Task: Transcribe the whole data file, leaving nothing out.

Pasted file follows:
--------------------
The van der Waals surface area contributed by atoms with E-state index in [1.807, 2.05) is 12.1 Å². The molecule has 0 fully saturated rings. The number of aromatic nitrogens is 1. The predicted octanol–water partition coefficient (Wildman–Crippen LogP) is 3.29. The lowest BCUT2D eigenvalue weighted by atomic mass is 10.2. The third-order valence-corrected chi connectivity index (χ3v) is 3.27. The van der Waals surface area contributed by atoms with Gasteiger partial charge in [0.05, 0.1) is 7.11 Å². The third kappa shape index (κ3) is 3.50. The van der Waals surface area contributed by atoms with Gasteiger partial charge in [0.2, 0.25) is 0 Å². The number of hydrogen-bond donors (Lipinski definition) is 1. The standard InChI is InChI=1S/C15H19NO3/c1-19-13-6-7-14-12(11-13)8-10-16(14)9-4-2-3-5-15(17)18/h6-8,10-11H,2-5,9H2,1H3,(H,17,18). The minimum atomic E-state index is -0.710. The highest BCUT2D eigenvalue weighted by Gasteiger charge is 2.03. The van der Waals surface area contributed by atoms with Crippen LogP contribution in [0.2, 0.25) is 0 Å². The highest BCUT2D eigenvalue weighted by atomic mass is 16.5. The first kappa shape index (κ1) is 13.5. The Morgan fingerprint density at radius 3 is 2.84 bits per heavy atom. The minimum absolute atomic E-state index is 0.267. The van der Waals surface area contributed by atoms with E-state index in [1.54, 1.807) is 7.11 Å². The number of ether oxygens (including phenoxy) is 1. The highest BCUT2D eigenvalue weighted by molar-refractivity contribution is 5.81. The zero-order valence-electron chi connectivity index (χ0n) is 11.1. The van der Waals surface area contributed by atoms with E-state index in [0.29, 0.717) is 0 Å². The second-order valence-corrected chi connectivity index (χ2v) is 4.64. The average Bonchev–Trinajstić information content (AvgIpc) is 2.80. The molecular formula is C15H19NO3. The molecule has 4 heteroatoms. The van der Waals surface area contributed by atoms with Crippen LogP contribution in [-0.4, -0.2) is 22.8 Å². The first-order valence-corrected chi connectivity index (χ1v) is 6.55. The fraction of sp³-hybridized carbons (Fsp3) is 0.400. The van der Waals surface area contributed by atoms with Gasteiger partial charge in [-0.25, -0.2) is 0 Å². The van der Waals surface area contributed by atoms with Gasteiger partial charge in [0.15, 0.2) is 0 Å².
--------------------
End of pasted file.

The van der Waals surface area contributed by atoms with E-state index in [1.807, 2.05) is 12.1 Å². The molecule has 0 fully saturated rings. The number of aromatic nitrogens is 1. The predicted octanol–water partition coefficient (Wildman–Crippen LogP) is 3.29. The lowest BCUT2D eigenvalue weighted by atomic mass is 10.2. The third-order valence-corrected chi connectivity index (χ3v) is 3.27. The van der Waals surface area contributed by atoms with Gasteiger partial charge in [0.05, 0.1) is 7.11 Å². The third kappa shape index (κ3) is 3.50. The van der Waals surface area contributed by atoms with Gasteiger partial charge in [0.2, 0.25) is 0 Å². The number of hydrogen-bond donors (Lipinski definition) is 1. The standard InChI is InChI=1S/C15H19NO3/c1-19-13-6-7-14-12(11-13)8-10-16(14)9-4-2-3-5-15(17)18/h6-8,10-11H,2-5,9H2,1H3,(H,17,18). The minimum atomic E-state index is -0.710. The highest BCUT2D eigenvalue weighted by Gasteiger charge is 2.03. The van der Waals surface area contributed by atoms with Crippen LogP contribution in [0.2, 0.25) is 0 Å². The highest BCUT2D eigenvalue weighted by atomic mass is 16.5. The first kappa shape index (κ1) is 13.5. The Morgan fingerprint density at radius 3 is 2.84 bits per heavy atom. The minimum absolute atomic E-state index is 0.267. The van der Waals surface area contributed by atoms with E-state index in [1.54, 1.807) is 7.11 Å². The number of ether oxygens (including phenoxy) is 1. The highest BCUT2D eigenvalue weighted by molar-refractivity contribution is 5.81. The zero-order valence-electron chi connectivity index (χ0n) is 11.1. The van der Waals surface area contributed by atoms with E-state index in [0.29, 0.717) is 0 Å². The second-order valence-corrected chi connectivity index (χ2v) is 4.64. The average Bonchev–Trinajstić information content (AvgIpc) is 2.80. The molecular formula is C15H19NO3. The molecule has 4 heteroatoms. The van der Waals surface area contributed by atoms with Crippen LogP contribution in [-0.4, -0.2) is 22.8 Å². The first-order valence-corrected chi connectivity index (χ1v) is 6.55. The fraction of sp³-hybridized carbons (Fsp3) is 0.400. The van der Waals surface area contributed by atoms with Gasteiger partial charge in [-0.25, -0.2) is 0 Å². The van der Waals surface area contributed by atoms with Gasteiger partial charge in [0.15, 0.2) is 0 Å².